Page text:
d. Politicisation of vana samrakshana samithis (forest protection committees) and tribal cooperative societies has spearheaded their demise in many places. If Gram Sabhas also proceed in that direction, FRA may become difficult to implement as that can undermine the consensus (not unanimity) needed to make resolutions in implementing the provisions. It may be important in a democratic society to be politically conscious and informed. The constitutional provisions for tribals, their governance institutions and know-how should be bolstered with all that modern science and society have to offer. But if the latter is allowed to take over the former, then the future of FRA is unpredictable.

e. Involving NGOs for monitoring, facilitating and capacity-building is important. The selection criteria can be specified for each context.

f. Most areas that started with IFR and FRCs got stuck in the many problems concerning proofs. In many cases, the FRC becomes dysfunctional after the successful recording of IFR. For the FD, CFR particularly, is incursion to their exclusive rights and responsibilities in forest protection, though to implement the Act in its right spirit, they do have a role in working with the committees formed under the Gram Sabha.11

Giving FRA an image makeover

In the same way as streamlining FRA among tribals as a development tool devoid of prospective dispossession of their essential socio-cultural features while opening up new possibilities in line with their informed choices is done, FRA’s potential benefits to the larger society should also be made explicit. The cultural-ecological know-how of the adivasis is of obvious value in this era of the pandemic, economic slowdown and climate change. This realisation might accelerate and support effective FRA implementation by generating necessary momentum among departments and development agencies and within the constituency of the adivasis themselves. Can FRA be seen as an instrument towards sustaining the adaptive cycles of society, ecology and economy? Or should it continue to be treated as another affirmative action to ameliorate historical injustice’ and left to languish between political manoeuvres?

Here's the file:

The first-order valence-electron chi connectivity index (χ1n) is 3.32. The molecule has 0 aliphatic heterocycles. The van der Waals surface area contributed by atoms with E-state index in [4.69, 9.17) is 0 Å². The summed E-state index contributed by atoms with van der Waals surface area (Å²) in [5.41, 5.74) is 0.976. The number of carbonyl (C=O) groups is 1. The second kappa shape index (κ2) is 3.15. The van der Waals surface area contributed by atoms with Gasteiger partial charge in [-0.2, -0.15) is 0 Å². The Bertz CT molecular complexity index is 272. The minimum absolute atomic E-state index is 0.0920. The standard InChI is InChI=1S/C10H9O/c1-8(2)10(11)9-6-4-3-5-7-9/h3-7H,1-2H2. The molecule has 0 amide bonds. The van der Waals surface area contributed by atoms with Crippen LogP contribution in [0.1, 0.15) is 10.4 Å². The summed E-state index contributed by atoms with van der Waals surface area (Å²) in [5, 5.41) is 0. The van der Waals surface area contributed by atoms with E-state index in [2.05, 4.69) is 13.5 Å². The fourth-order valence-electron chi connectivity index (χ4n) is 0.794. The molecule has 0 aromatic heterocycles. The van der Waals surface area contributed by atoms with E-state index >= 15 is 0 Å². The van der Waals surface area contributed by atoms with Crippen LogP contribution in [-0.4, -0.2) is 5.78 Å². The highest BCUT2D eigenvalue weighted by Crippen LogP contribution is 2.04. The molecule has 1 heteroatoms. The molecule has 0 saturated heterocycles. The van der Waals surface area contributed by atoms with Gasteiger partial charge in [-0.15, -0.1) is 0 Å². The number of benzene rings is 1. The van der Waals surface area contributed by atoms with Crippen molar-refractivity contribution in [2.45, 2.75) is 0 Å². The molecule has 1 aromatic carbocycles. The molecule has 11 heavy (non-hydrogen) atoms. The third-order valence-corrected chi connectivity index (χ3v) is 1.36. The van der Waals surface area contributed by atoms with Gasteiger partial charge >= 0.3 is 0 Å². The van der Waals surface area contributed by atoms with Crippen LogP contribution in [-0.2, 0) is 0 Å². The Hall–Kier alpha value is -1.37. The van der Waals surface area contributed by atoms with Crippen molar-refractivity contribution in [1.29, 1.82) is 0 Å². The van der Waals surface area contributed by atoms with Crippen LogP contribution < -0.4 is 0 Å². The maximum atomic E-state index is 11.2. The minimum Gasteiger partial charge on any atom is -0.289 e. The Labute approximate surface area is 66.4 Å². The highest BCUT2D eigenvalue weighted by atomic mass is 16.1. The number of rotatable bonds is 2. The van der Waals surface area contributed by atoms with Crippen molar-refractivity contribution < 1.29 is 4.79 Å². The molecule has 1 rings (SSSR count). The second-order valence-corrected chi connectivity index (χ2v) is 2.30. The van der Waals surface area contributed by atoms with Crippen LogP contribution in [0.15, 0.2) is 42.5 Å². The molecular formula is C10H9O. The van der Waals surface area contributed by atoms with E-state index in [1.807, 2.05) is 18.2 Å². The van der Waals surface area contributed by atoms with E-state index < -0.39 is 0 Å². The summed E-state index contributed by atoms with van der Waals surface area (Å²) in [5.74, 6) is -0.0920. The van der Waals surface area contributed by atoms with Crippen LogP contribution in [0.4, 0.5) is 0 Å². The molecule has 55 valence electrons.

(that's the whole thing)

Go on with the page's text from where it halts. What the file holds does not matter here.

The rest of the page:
1. The Scheduled Tribes and Other Traditional Forest Dwellers (Recognition of Forest Rights) Act, 2006 (FRA)
  2. Court rulings on the Athirappilly hydel project and CFR.
  3. Different examples for this in Pananchery (no private land in the resettled colony) and Attapady (kurumbas ‑shifting and larger patches under community governance).
  4. Identifying and supporting committed tribal youth, especially women, across the state to be trained as FRA ambassadors by a competent body consisting of relevant, diverse and reputed institutions can be thought of. Legal services agencies and law students should be involved.
  5. Being family-centric, in contrast to identifying oneself as part of a cohesive tribe with shared cultural-ecological values. Development interventions have been consistently disintegrating the tribal-ness’, but FRA needs it back (and the rejuvenation of tribal-ness to coexist with modernisation seems to need the nudging and support of FRA), for its ways of social organisation and ecological know-how.
  6. Parambikulam and Idukki have pepper and rubber in IFR areas; Malakkappara has community farming areas.
  7. Examples seen in Attappady. Implementation of Forest Rights Act: Observations from Kerala’s Attappadi Block
  8. This also impinges on the image makeover of FRA among the mainstream society mentioned at the end of this note (VI).
  9. Wayanad, Attapadi and Vazhachal showcase diversity within tribal perspectives.
  10. Case of Vazhachal with nine villages. Implementation of Forest Rights Act: Lessons from Vazhachal Division of Kerala
  11. Examples seen in Attappady. Implementation of Forest Rights Act: Observations from Kerala’s Attappadi Block


Seema Purushothaman, Professor, Azim Premji University, Bengaluru
Rema Devi, member, Field Practice team, Azim Premji University, Bengaluru